Make sure to bring shoes that you can slip on and off easily. Depending on where you go to there are certain temple/shrines, restaurants, museums where your shoes will need to be removed before entering. Therefore, just to make your life easier make sure to bring shoes that you can easily remove and easily put on again.
6. Hand towel
Travel Essentials - What to bring to Japan
(picture source: jeevs <a href=”http://www.flickr.com/photos/67801451@N00/123943068″>concentric, on the rack</a> via <a href=”http://photopin.com”>photopin</a> <a href=”https://creativecommons.org/licenses/by-nc-nd/2.0/”>(license)</a>)
It would probably be best to bring a small hand towel with you as there are many bathrooms that do not have paper towels or a dryer in the bathroom. Although there are many bathrooms with dryers there are also many without any dryers so your left with wet hands and no way to dry them. Also, when you go to temples and shrines there is a Chozuya which you are supposed to use to wash your hands and mouth to purify yourself before saying your prayers. However, there are no paper towels that are there to dry off your hands. Therefore, it would probably be most convenient to bring a hand towel with you. If you’re ok with having wet hands then you can completely skip this.
7. Adaptor or Plug
Travel Essentials - What to bring to Japan
(picture source: Wouter de Bruijn <a href=”http://www.flickr.com/photos/26646199@N05/14158475984″>Day 90</a> via <a href=”http://photopin.com”>photopin</a> <a href=”https://creativecommons.org/licenses/by-nc-sa/2.0/”>(license)</a>)
The standard voltage in Japan is 100 v and the standard frequency in Japan is 50/60 HZ. If you are someone who travels a lot then you may already have a worldwide travel adaptor and if not then you should probably purchase one as it will be very convenient for you during your trips. You could purchase one once you arrive in Japan as there are so many different electronic shops but you may be able to find a good one for cheap online. It is definitely worth the investment if you plan on traveling a lot.
8. Extra Phone Battery
Travel Essentials
(picture source: https://www.androidauthority.com/best-portable-chargers-409078/)
When you are walking around all day and you’re someone who takes a lot of pictures with your phone or you are using your phone to use a map app then you’ll probably run out of battery quickly. Coffee places like Starbucks, Doutor, and Tully’s which are all chain coffee shops that can be found anywhere often do have an outlet where you can charge your devices while having your coffee. However, with that being said there are also some starbucks, Doutor and Tully’s that do NOT have outlets either. There are actually many coffee shops in Japan where you cannot charge your devices. Therefore, just to be safe it would be best to carry around your extra battery. And it’s always more convenient to bring an extra battery so that you can charge your device while still being able to do sightseeing.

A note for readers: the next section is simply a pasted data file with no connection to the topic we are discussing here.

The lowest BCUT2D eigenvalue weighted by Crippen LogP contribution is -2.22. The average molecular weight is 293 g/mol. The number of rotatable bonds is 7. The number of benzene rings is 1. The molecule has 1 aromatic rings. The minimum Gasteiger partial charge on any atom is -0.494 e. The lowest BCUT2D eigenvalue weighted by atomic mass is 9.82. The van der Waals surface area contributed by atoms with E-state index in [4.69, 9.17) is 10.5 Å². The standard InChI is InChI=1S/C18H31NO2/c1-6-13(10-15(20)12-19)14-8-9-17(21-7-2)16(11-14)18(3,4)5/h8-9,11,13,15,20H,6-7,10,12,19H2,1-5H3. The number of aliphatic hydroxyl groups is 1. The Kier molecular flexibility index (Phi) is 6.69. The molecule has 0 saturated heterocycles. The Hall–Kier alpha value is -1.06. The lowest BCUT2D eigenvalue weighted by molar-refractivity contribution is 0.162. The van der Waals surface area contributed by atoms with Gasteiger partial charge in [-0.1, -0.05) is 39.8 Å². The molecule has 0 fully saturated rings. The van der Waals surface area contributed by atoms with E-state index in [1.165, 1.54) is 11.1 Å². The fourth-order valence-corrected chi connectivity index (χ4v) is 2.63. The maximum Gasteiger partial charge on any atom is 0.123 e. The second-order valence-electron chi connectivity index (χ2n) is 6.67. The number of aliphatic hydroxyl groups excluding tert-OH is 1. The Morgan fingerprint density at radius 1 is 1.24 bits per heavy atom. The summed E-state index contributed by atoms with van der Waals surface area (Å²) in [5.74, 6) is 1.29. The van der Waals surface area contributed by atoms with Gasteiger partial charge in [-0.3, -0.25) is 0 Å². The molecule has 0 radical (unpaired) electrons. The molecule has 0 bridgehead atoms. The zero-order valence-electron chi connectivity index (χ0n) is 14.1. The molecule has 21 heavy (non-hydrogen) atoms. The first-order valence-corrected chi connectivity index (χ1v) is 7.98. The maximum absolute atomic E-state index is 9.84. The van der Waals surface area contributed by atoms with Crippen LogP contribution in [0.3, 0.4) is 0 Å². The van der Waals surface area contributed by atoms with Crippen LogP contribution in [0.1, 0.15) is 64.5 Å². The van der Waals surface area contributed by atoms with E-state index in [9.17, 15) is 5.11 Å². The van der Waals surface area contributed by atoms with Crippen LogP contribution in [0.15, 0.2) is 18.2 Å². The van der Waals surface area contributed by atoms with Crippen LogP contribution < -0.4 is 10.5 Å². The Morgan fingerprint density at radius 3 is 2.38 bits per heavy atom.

9. Clothing Depending on the Season
Travel Essentials - What to bring to Japan
(picture source: davidstewartgets <a href=”http://www.flickr.com/photos/141436406@N04/32053456398″>Art baggage business – Credit to https://homegets.com/</a> via <a href=”http://photopin.com”>photopin</a> <a href=”https://creativecommons.org/licenses/by/2.0/”>(license)</a>)
Summer: It starts getting pretty warm in Japan around end of May to beginning of June. So you could probably wear t-shirts by this time. But you’d still probably need a sweater because it may be still be a bit chilly at times. June it starts to get warm but is also known to be rainy season in Japan. So it is probably best to bring waterproof shoes and bring a rain coat. Once the rainy season passes, in July it starts to get pretty warm/hot. In August it gets extremely hot. It is the hottest month in Japan. So you can wear tank tops and shorts. With long jeans or long sleeve shirts you’ll be sweating buckets.
Autumn: September it is still warm and may even still be hot at the beginning of September. In October it starts to cool down and will become chilly. November you’ll start to feel pretty cold so you’ll need light jackets at this time.
Winter: In December it will get really cold so you will need coats that will keep you warm enough. You will need to layer shirts, sweaters and then have a coat on top. January and February will also be very cold. You’ll still need your full winter gear to keep warm.
Spring: March will still be chilly and you may still need a coat but it’ll definitely start to get warmer. April and May will definitely be much warmer so you’l just need a light jacket or sweater to go out.

If you are looking to rent a pocket wifi device or a prepaid SIM card in Japan take a look at the following website: https://www.genkimobile.com/